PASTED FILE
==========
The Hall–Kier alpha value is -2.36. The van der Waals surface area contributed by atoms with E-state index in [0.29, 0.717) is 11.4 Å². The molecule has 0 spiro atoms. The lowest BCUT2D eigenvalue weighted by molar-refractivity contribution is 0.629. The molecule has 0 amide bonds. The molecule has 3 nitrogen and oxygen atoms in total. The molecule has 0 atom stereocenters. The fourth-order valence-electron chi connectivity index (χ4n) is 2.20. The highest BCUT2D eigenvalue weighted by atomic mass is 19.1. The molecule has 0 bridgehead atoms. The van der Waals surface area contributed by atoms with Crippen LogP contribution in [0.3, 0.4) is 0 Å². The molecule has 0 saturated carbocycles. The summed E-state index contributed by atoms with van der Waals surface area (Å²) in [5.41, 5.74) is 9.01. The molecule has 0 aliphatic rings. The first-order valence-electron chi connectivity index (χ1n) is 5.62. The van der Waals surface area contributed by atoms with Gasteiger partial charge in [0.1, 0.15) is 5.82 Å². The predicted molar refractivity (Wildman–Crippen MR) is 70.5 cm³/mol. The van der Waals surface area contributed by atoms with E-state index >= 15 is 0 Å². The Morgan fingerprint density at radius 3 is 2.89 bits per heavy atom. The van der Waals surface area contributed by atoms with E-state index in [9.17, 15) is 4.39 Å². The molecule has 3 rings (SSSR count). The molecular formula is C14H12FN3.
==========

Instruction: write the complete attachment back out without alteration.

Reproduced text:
The Hall–Kier alpha value is -2.36. The van der Waals surface area contributed by atoms with E-state index in [0.29, 0.717) is 11.4 Å². The molecule has 0 spiro atoms. The lowest BCUT2D eigenvalue weighted by molar-refractivity contribution is 0.629. The molecule has 0 amide bonds. The molecule has 3 nitrogen and oxygen atoms in total. The molecule has 0 atom stereocenters. The fourth-order valence-electron chi connectivity index (χ4n) is 2.20. The highest BCUT2D eigenvalue weighted by atomic mass is 19.1. The molecule has 0 bridgehead atoms. The van der Waals surface area contributed by atoms with Crippen LogP contribution in [0.3, 0.4) is 0 Å². The molecule has 0 saturated carbocycles. The summed E-state index contributed by atoms with van der Waals surface area (Å²) in [5.41, 5.74) is 9.01. The molecule has 0 aliphatic rings. The first-order valence-electron chi connectivity index (χ1n) is 5.62. The van der Waals surface area contributed by atoms with Gasteiger partial charge in [0.1, 0.15) is 5.82 Å². The predicted molar refractivity (Wildman–Crippen MR) is 70.5 cm³/mol. The van der Waals surface area contributed by atoms with E-state index >= 15 is 0 Å². The Morgan fingerprint density at radius 3 is 2.89 bits per heavy atom. The van der Waals surface area contributed by atoms with E-state index in [9.17, 15) is 4.39 Å². The molecule has 3 rings (SSSR count). The molecular formula is C14H12FN3.